I had the chance to pull out four more students for vocabulary screening tests over this past week. Because I've been so busy, I only completed two. I plan to pull the other two next week to finish that testing before I bring their scores to our Tier 2/3 team.
One student has been on the fence with me since she was in sixth grade. Her progress was minimal, at best, and yet I felt like when I made more contact with her she seemed to do better than when I left her alone. We worked hard during her sixth grade year to move over the humps of phonics and fluency. Our seventh grade hurdle was finding reading material that she would actually READ. Oh, this was ridiculous! I will forever remember this girl as one of my most difficult in terms of matching her with a book, but in some way we ended up hooking her up with the Miki Falls series by Mark Crilley (which she inhaled) and then branched her out bit by bit. Currently, she is an eighth grader and has gotten her hands on the Perfect Chemistry series by Simone Elkeles (on of my all-time FAVORITE love stories, because I'm kind of a love story lunatic). Although we do not house this series in our middle school library, our eighth grade girls (and some boys) always seem to end up with it in their hands before year-end. Simone has been so kind as to send me a stack of very cool posters (autographed by her) with pics of the (adorable) three main characters. When I have a kiddo who is THIS into that series, I always award them a poster when they finish it. It's a motivator for our girls, anyway. I digress. Anyway, I ran the vocab screener on this student. She fell within the two middle quartiles. Relatively average, although when I looked at her scores, the range seemed low, but I'm not familiar enough with the testing to make that determination, so I'm going to have our speech path take a gander at the numbers as well to help me interpret them and make the best use of the data. This student, however, I know has some major motivation issues. I just need to figure out the source. For right now, she goes into my "not scary" pile for vocabulary screeners.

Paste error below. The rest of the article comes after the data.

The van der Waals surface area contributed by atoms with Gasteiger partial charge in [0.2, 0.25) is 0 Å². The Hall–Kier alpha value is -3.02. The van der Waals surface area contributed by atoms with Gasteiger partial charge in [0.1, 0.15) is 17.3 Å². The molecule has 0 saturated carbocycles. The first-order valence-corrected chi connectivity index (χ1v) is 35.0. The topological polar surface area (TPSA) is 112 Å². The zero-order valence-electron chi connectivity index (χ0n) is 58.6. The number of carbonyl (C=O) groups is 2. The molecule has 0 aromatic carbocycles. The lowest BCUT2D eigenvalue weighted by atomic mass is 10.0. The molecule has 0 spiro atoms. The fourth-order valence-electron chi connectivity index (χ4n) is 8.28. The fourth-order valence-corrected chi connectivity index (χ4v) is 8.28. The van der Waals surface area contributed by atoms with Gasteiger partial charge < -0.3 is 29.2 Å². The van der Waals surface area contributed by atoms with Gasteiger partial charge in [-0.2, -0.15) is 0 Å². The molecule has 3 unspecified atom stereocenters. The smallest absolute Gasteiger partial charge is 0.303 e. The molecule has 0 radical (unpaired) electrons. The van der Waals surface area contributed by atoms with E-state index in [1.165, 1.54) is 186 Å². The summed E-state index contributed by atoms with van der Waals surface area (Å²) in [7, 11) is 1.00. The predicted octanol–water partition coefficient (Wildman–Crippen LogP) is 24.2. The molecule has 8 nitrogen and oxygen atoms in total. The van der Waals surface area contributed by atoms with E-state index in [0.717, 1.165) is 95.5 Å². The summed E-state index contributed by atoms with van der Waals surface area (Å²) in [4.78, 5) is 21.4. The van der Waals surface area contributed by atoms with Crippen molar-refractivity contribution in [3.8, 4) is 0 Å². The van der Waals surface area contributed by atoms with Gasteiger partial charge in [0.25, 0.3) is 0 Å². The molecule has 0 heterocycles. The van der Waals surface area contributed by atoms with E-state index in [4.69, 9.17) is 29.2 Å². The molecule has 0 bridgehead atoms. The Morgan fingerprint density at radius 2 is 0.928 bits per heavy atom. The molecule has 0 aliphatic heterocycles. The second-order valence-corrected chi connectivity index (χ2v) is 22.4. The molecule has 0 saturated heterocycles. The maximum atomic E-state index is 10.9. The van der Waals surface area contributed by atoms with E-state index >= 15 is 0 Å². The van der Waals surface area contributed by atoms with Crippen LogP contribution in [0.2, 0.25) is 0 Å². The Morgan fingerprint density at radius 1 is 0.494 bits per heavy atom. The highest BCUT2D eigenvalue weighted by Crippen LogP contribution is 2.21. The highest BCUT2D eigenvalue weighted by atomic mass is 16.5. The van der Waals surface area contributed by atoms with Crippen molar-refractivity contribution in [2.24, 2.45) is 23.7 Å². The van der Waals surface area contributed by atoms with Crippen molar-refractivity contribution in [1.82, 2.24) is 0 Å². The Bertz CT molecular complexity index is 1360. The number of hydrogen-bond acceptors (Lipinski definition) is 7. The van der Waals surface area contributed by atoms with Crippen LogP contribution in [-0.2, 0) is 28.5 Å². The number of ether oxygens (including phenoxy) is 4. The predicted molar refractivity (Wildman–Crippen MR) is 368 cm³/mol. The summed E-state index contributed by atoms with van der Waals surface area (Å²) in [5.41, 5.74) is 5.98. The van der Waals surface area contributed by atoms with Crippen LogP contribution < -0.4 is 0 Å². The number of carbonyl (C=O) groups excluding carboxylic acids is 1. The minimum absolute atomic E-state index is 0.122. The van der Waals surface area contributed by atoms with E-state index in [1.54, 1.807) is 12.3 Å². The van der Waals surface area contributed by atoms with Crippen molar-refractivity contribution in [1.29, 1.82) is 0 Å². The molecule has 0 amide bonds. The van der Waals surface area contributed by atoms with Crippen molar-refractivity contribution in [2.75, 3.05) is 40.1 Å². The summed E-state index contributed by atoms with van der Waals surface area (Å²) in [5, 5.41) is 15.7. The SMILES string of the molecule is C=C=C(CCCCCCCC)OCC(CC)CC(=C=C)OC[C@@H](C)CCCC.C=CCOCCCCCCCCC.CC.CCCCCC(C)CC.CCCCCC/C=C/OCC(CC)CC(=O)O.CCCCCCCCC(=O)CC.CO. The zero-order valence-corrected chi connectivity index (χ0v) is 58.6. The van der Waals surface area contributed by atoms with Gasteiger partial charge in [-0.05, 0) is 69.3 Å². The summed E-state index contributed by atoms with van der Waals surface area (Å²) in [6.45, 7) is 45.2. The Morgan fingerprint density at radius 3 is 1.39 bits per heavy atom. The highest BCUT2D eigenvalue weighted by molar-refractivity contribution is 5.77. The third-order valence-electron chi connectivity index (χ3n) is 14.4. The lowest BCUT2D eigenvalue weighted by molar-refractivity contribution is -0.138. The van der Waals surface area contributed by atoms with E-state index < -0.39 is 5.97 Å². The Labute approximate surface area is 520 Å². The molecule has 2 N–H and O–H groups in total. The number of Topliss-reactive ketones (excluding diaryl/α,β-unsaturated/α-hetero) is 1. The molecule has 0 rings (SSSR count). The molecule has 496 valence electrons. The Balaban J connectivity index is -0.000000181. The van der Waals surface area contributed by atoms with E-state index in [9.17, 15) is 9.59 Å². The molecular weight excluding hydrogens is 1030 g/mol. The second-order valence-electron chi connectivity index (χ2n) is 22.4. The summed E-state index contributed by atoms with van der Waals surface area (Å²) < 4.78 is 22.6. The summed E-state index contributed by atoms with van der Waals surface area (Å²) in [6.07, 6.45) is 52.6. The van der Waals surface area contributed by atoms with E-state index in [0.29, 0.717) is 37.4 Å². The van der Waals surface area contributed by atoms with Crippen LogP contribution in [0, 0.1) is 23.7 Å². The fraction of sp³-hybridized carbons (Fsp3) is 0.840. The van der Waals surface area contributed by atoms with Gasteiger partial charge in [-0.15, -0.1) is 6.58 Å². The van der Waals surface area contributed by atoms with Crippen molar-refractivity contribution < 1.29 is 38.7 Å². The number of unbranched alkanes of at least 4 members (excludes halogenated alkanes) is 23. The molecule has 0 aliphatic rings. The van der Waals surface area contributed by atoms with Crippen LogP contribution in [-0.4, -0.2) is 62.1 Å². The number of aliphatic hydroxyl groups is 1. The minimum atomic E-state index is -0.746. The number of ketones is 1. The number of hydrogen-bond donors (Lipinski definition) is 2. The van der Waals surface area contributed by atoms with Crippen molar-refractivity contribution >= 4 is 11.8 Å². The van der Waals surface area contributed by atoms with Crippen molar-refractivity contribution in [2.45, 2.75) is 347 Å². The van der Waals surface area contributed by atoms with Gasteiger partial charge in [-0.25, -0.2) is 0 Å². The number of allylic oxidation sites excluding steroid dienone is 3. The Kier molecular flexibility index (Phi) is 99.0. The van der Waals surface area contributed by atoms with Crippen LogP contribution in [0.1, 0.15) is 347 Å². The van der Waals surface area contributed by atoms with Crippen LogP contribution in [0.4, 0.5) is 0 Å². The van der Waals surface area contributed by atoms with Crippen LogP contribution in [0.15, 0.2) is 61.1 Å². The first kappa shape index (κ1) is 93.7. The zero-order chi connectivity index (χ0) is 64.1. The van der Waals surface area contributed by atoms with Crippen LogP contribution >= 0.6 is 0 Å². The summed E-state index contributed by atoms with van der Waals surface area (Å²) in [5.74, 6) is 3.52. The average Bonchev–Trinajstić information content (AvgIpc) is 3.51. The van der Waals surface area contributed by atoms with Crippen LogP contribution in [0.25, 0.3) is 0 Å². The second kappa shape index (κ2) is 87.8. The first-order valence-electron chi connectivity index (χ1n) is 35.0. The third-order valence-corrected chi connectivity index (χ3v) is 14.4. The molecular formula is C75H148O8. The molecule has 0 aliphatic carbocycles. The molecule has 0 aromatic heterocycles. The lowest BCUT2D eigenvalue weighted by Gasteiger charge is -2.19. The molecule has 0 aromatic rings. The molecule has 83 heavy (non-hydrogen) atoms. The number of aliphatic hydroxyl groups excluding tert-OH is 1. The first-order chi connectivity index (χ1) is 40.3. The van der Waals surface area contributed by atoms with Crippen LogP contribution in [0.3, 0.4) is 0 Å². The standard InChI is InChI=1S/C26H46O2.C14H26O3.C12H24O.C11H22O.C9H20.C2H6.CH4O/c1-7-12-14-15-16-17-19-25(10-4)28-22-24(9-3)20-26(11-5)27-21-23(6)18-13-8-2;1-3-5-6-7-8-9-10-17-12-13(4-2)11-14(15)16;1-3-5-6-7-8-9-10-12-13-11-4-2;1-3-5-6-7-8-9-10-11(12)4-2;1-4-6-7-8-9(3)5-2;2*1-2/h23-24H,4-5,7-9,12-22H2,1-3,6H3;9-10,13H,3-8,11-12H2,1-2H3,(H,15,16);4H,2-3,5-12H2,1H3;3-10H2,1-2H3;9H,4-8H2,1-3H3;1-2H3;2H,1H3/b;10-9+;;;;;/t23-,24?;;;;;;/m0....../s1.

I had a request from a science teacher to move another student who has come up as a concern. She's a good student. Quiet. Hard working. Grades are okay. Normally, she wouldn't be one that would rise to the top of our "concerns" pile, but I've been digging around for kiddos, and her name surfaced due to lack of progress in the READ180 program and a concern that she needed support in science and social studies. So I screened her. Her numbers came up at close to the bottom of the middle two quartiles. Low. Hers went into the "scary" pile. I've got at least one more that will go in there once I finish her testing because her receptive testing was at the bottom of the average range, and her expressive seems like it is going to be much, much lower.
Our speech pathologist got me thinking a lot last week when we discussed these kiddos. I usually have strategies in my back pocket for a majority of reading issues, concerns, and supports, but I've got empty pockets on this one. The idea that I could be working with small groups of kiddos who are potentially tens of thousands of words behind their on-grade-level peers scares me so much! It's like looking at our kitchen and trying to figure out where to start cleaning it after a Lambert Thanksgiving! The situation is daunting, at best.
But one thing our speech path said stuck out to me. It was the idea that we need to teach these students to advocate for themselves because self-advocacy will help them immediately, whereas vocabulary-building will come with lots of time and work. In other words, we need to teach them to ask for clarification. Because we are working with eleven to fourteen-year-olds (and an occasional fifteen or sixteen-year-old), they need some "right now" strategies. Much easier said than done. Here are the immediate setbacks of this idea: